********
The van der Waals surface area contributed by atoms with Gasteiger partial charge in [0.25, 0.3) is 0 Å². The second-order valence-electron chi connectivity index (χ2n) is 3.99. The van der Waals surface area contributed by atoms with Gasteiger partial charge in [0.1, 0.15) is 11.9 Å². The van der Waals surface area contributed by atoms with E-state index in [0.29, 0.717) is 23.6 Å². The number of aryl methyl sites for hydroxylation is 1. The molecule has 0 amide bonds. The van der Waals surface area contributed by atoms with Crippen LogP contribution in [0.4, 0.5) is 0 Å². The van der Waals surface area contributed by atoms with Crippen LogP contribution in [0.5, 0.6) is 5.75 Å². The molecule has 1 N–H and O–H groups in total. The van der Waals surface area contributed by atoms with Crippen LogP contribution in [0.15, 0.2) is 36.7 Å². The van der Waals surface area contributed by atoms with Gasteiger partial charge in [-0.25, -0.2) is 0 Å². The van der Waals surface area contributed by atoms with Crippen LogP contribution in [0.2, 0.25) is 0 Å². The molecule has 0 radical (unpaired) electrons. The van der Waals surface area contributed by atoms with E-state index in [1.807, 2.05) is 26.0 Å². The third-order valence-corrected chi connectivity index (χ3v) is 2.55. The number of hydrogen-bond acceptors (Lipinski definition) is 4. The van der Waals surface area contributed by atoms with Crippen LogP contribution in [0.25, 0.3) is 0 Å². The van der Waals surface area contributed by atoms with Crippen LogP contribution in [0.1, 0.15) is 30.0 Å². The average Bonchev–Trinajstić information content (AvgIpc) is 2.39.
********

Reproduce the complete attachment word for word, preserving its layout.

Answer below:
The van der Waals surface area contributed by atoms with Gasteiger partial charge in [0.25, 0.3) is 0 Å². The second-order valence-electron chi connectivity index (χ2n) is 3.99. The van der Waals surface area contributed by atoms with Gasteiger partial charge in [0.1, 0.15) is 11.9 Å². The van der Waals surface area contributed by atoms with E-state index in [0.29, 0.717) is 23.6 Å². The number of aryl methyl sites for hydroxylation is 1. The molecule has 0 amide bonds. The van der Waals surface area contributed by atoms with Crippen LogP contribution in [0.4, 0.5) is 0 Å². The van der Waals surface area contributed by atoms with Crippen LogP contribution in [0.5, 0.6) is 5.75 Å². The molecule has 1 N–H and O–H groups in total. The van der Waals surface area contributed by atoms with Crippen LogP contribution in [0.15, 0.2) is 36.7 Å². The van der Waals surface area contributed by atoms with Gasteiger partial charge in [-0.25, -0.2) is 0 Å². The van der Waals surface area contributed by atoms with Crippen LogP contribution in [0.2, 0.25) is 0 Å². The molecule has 0 radical (unpaired) electrons. The van der Waals surface area contributed by atoms with E-state index in [1.807, 2.05) is 26.0 Å². The third-order valence-corrected chi connectivity index (χ3v) is 2.55. The number of hydrogen-bond acceptors (Lipinski definition) is 4. The van der Waals surface area contributed by atoms with Crippen LogP contribution in [0.25, 0.3) is 0 Å². The van der Waals surface area contributed by atoms with Crippen LogP contribution in [0.1, 0.15) is 30.0 Å². The average Bonchev–Trinajstić information content (AvgIpc) is 2.39.